Amou Haji had refused to use soap and water for more than half a century, fearing it would make him sick.
The Iranian, who lived in the southern province of Fars, had avoided previous attempts by villagers to get him clean.
But, local media say, Amou Haji finally succumbed to pressure and washed a few months ago.
According to Iran’s IRNA news agency, he became ill shortly afterwards and died on Sunday.
In a previous interview, given to the Tehran Times in 2014, he revealed his favourite meal was porcupine, and that he lived between a hole in the ground and a brick shack built by concerned neighbours in the village of Dejgah.
He told the outlet at the time his unusual choices were down to “emotional setbacks” when he was younger.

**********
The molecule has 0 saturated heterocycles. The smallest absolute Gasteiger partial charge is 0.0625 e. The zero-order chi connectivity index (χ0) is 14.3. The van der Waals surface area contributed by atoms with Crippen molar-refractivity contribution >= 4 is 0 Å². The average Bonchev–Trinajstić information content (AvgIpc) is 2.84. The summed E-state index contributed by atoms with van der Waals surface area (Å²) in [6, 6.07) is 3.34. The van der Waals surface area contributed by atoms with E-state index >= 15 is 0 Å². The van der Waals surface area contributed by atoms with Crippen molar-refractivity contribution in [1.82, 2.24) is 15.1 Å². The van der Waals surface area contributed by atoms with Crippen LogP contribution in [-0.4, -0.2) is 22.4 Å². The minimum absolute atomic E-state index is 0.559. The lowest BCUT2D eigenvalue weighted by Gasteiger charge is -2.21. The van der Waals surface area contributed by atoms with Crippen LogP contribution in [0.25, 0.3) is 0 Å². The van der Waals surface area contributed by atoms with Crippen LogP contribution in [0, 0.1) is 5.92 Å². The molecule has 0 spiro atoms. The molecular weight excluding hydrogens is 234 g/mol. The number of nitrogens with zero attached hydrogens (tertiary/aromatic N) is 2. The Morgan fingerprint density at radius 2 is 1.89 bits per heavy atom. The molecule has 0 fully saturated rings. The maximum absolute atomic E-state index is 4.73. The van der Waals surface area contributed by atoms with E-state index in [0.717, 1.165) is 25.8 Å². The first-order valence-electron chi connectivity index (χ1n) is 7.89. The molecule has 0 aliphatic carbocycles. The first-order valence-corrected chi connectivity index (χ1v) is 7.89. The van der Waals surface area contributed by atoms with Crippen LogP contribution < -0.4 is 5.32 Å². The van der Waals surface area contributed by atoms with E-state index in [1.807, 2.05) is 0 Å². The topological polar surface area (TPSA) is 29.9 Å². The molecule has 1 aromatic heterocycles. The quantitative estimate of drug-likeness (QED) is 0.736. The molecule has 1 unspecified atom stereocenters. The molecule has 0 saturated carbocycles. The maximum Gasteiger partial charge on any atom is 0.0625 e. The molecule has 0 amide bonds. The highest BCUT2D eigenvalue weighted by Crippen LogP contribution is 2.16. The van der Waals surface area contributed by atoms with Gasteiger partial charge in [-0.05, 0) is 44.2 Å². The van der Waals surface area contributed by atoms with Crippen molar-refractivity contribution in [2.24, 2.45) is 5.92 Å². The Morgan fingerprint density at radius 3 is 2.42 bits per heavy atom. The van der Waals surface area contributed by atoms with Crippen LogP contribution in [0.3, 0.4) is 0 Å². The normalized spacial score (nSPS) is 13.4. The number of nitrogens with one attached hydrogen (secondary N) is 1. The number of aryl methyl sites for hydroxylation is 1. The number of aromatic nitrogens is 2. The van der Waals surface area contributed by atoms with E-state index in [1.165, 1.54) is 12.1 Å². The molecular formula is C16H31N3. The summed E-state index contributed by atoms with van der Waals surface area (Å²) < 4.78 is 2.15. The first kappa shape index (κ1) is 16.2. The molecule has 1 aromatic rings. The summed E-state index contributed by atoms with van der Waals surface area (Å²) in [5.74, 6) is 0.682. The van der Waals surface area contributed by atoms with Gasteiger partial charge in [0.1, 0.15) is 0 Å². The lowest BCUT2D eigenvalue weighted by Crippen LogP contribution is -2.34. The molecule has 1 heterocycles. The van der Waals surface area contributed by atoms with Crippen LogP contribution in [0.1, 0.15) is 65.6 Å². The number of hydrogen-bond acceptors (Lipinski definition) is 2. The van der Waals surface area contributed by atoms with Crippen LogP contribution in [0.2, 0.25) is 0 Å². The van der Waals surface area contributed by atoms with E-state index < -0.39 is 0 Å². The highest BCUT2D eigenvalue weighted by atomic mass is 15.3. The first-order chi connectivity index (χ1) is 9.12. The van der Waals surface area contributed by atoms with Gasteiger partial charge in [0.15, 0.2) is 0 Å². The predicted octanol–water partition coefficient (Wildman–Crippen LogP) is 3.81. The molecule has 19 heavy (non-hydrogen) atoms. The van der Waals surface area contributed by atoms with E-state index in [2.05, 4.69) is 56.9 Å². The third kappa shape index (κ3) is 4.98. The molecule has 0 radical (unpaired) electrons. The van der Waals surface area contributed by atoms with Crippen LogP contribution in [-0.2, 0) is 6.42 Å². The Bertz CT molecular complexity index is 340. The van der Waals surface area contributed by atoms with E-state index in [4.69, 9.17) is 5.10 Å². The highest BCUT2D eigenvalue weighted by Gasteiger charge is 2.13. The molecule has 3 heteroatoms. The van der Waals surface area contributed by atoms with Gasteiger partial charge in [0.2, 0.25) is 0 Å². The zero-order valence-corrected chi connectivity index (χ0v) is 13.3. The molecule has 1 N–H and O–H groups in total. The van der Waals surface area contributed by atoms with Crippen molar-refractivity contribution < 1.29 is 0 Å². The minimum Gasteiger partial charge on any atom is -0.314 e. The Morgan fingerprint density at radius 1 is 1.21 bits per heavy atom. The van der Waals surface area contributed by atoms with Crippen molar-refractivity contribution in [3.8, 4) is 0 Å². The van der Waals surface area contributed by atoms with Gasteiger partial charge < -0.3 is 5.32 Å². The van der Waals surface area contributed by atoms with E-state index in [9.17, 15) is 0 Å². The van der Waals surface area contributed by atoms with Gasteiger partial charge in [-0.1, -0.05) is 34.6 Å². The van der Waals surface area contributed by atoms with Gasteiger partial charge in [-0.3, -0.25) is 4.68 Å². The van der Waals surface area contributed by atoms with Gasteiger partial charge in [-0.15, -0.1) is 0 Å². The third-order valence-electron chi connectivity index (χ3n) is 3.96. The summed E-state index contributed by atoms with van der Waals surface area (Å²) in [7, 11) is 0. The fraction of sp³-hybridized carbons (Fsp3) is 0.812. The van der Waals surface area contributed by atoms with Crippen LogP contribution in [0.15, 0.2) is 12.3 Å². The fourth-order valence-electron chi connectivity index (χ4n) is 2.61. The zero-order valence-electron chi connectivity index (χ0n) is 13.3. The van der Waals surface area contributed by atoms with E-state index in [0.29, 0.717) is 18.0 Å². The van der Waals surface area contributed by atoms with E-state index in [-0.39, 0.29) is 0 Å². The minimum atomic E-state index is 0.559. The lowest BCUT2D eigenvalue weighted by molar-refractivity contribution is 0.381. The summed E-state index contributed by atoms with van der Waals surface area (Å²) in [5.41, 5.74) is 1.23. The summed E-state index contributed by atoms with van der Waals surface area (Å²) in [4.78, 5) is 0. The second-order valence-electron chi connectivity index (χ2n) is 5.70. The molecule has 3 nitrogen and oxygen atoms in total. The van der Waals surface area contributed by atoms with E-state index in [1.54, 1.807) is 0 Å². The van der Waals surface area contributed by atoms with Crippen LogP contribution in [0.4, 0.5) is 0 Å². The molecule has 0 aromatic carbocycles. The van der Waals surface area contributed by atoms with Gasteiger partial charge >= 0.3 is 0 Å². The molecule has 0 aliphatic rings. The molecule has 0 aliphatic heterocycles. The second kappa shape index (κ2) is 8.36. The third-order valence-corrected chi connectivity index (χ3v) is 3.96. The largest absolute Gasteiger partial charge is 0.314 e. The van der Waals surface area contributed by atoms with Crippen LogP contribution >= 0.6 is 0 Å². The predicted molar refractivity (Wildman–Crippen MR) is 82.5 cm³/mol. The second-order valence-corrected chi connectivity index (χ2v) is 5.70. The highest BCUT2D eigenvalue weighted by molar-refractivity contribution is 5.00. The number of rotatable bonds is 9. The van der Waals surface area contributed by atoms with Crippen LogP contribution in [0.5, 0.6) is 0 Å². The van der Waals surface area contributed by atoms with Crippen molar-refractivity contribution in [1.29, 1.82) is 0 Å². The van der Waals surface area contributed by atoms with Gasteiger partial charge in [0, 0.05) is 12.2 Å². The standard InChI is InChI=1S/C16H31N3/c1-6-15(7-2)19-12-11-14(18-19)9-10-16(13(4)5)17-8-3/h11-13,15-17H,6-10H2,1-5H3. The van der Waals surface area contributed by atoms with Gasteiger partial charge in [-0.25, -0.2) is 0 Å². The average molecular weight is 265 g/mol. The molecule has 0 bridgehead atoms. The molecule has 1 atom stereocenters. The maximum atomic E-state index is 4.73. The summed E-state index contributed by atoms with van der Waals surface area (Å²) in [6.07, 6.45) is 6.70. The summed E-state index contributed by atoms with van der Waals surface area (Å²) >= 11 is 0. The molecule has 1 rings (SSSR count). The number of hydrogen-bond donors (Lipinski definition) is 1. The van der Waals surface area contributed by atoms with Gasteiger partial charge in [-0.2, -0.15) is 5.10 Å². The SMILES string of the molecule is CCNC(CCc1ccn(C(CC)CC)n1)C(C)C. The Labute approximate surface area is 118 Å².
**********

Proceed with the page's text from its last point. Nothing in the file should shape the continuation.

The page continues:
Years of not bathing had left him with skin covered in “soot and pus”, IRNA said, while his diet had consisted of rotten meat and unsanitary water drunk from an old oil can.
He was also fond of smoking, being pictured on at least one occasion puffing on more than one cigarette at once.
Attempts to bathe him, or offer him clean water to drink, made him sad, the news agency said.
However, whether he holds the record for having gone the longest without taking a bath has been a matter of some debate. Back in 2009, there were reports of an Indian man who had – at that point – not washed or brushed his teeth for 35 years. What had happened to him since was not immediately clear.